Thursday, June 7, 2012

Indonesia Will Pay the Price for Its Embrace of Economic Nationalism

Indonesia is largely alone in a region that has seen globalization and foreign direct investment as the path to prosperity.
Singapore-based DBS Holdings Group announced in April it would pay $7.2 billion to take over Bank Danamon, Indonesia’s sixth-biggest bank. Three weeks later Bank Indonesia, the country’s central bank, announced that it would issue new rules limiting international ownership in local banks, putting the Danamon takeover on hold. That has dismayed at least three other foreign banks that had plans to acquire Indonesian institutions.

The rules are the latest manifestations of Indonesia’s troubling increasing economic nationalism and antipathy towards multinational investment. Despite the country’s enviable economic growth over the past decade, the government is considering measures to lock in its position with state enterprise-driven resource monopolies that could hurt its growth and global position.

That troubled rating agency Standard & Poor’s, which in late April declined to upgrade Indonesia’s sovereign debt from BB+, one step below investment grade, because the country’s plan to lure investment is at risk from “policy slippages.”

What are these policy slippages? In late April it was announced that a government-linked company, the Indonesian Ports Corporation, would take on the job of building a $1.9 billion port at Tanjung Priok in North Jakarta. It’s arguably the biggest infrastructure project in Indonesia’s history and one of the biggest port projects in the world. The government cancelled international tenders for the terminal, outraging private-public consortia that had devoted considerable funds into preparing bids.

These protectionist predilections, built on the country’s steady 6 percent-plus growth and its stellar showing during the global credit crunch that struck in 2007, have emboldened the government and particularly Kadin, the Indonesian Chamber of Commerce, to continue to tighten against international entry.

Indonesia is largely alone in a region that has seen globalization and foreign direct investment as the path to prosperity. Jakarta, however, is aware that it presides over Southeast Asia’s biggest economy. Domestic consumption insulated the country from the global financial crisis. Because Indonesia is the world’s largest exporter of palm oil and natural gas, and the second-largest exporter of coal, foreign investors continue to beat a wary path in to tap the $1.1 trillion domestic economy and its export potential.

New trading curbs will apply to exports of 14 metals, including iron ore, manganese, gold, silver and copper. Exports will be limited to refined exports only, forcing more value-added production within Indonesia. Mining exploration was brought to a halt, dismaying international investors, when President Susilo Bambang Yudhoyono signed a new law in early March forcing foreign investors holding mining and special mining business permits to begin divesting their operations to Indonesian entities within a five-year period.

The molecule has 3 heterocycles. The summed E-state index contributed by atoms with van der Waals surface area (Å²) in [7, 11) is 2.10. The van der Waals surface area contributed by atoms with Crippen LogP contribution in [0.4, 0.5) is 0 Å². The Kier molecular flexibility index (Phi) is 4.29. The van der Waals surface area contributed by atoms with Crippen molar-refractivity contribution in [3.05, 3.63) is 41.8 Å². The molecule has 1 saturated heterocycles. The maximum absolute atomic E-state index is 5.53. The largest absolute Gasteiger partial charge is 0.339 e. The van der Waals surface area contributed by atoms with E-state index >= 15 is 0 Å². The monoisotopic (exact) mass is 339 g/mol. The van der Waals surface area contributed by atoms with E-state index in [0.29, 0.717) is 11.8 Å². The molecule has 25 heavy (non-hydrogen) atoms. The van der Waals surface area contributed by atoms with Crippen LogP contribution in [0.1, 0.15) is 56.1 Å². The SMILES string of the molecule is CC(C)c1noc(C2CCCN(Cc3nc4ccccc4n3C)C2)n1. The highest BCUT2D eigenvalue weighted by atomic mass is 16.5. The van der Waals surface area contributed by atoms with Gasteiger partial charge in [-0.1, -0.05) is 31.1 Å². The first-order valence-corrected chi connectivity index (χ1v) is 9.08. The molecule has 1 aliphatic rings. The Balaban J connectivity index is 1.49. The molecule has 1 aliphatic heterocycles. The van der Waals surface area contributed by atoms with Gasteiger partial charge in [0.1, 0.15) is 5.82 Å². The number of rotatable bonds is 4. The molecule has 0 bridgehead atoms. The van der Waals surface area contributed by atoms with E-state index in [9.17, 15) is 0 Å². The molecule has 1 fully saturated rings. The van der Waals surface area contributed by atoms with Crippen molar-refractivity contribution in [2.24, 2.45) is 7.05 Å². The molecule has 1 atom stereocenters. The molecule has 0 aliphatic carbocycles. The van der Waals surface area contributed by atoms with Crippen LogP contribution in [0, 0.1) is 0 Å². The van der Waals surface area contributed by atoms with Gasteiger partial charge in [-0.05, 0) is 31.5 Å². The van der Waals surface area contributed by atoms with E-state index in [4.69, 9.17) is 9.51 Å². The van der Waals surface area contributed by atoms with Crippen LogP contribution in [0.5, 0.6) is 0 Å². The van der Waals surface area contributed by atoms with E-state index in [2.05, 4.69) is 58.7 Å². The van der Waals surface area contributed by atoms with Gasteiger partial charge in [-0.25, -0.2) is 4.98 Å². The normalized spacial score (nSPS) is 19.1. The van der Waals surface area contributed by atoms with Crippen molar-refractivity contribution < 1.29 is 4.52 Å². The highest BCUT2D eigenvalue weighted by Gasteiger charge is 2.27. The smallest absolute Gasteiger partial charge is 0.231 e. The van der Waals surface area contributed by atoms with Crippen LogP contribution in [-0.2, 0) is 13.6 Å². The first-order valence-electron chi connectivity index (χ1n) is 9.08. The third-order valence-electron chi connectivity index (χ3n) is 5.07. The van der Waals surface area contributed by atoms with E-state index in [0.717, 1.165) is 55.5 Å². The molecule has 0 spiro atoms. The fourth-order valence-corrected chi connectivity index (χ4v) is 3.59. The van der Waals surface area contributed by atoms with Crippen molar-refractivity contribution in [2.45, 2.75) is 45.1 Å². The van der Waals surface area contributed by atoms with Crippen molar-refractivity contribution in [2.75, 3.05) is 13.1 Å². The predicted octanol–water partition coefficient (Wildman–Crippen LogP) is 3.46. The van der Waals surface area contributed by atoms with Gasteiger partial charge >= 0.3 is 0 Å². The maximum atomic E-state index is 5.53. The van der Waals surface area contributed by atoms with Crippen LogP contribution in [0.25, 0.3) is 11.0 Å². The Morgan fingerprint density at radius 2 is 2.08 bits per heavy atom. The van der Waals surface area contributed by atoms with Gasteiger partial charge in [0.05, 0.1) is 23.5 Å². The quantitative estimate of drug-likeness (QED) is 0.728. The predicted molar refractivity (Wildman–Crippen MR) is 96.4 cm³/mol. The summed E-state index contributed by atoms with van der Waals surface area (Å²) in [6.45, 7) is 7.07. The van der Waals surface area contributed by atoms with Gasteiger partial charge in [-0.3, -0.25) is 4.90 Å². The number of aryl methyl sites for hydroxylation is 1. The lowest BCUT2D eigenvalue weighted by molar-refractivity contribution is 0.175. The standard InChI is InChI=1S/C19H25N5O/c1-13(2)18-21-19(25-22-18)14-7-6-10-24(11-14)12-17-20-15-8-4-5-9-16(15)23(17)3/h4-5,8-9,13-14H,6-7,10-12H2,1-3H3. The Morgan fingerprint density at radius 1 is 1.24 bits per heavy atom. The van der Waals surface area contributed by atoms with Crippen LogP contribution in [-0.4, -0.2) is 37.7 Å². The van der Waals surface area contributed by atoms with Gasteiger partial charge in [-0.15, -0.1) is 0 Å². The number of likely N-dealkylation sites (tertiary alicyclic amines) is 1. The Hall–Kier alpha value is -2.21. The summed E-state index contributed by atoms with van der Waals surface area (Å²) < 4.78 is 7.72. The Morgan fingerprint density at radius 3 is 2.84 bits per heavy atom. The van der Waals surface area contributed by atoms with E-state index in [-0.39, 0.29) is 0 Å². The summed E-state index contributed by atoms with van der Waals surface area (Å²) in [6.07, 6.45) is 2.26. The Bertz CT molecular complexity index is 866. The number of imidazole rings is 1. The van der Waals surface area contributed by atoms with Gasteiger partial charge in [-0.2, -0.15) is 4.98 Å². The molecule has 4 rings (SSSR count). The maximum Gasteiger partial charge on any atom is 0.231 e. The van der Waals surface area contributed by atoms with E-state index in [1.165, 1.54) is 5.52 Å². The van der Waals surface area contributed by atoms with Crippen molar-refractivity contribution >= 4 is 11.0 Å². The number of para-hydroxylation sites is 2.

Under the existing regulations, Indonesian investors must own at least 20 percent by the sixth year, which must be increased to 30 percent in the seventh year, 37 percent in the eighth, 44 percent in the ninth and 51 percent at the end.

In April the government said it planned to impose a 25 percent export tax on coal and base metals this year, jumping to 50 percent in 2013 as it looked to boost domestic investment and mining profits.

The drive to own operations could drive companies like the US-based mining giant Freeport McMoRan, which operates the world’s biggest copper and gold mine in the Sudirman Mountain Range in Papua, out of ownership, before hiring them as fee-based contractors.

Freeport currently operates under a 30-year contract that allows the company to own 90.64 percent of the mine, with the government owning the remaining 9.36 percent. Freeport, believing it has an ironclad contract, has said that any changes to the contract would require a mutual agreement between Freeport McMoRan and Indonesia.

Freeport said it would be unaffected by the new divestment rules but sources within Kadin say that if Kadin has its way, there will be no more profit-sharing or long-term mineral rights.

Kadin is said to have a scheme to change the resource code in the Constitution so that raw material does not belong to “the people,” but to state-owned enterprises like Pertamina.

Kadin wants Indonesia to “own” the resources and just have service contracts with foreign companies. Chamber officials assume the state-owned enterprises could raise billions in IPO money. Some say, it may be time to complete Suharto’s 1958 revolution by ousting foreigners, and giving their concessions to Pertamina.

The government seems aware that the protectionist measures against the extraction industry will have a harmful effect, especially in exploration, where high-end activity is done by high-tech multinationals that know where to look.

These measures aren’t only for minerals. Last October, the government introduced a new export-tax structure enabling it to sell cheaper refined products and gain market share over Malaysia.

According to the Indonesian Trade Security Committee, Indonesia was ranked third on a list of countries that applied protectionist trade barriers, based on WTO data in 2010. Perhaps out of retaliation, Indonesian products face antidumping and safeguarding measures implemented by more than 12 countries. It’s unclear what the next moves will be. But it will continue.

By John Berthelsen

John Berthelsen is the editor of the Asia Sentinel, an online journal covering news, comment and analysis of politics, business, economics and other affairs across Asia.

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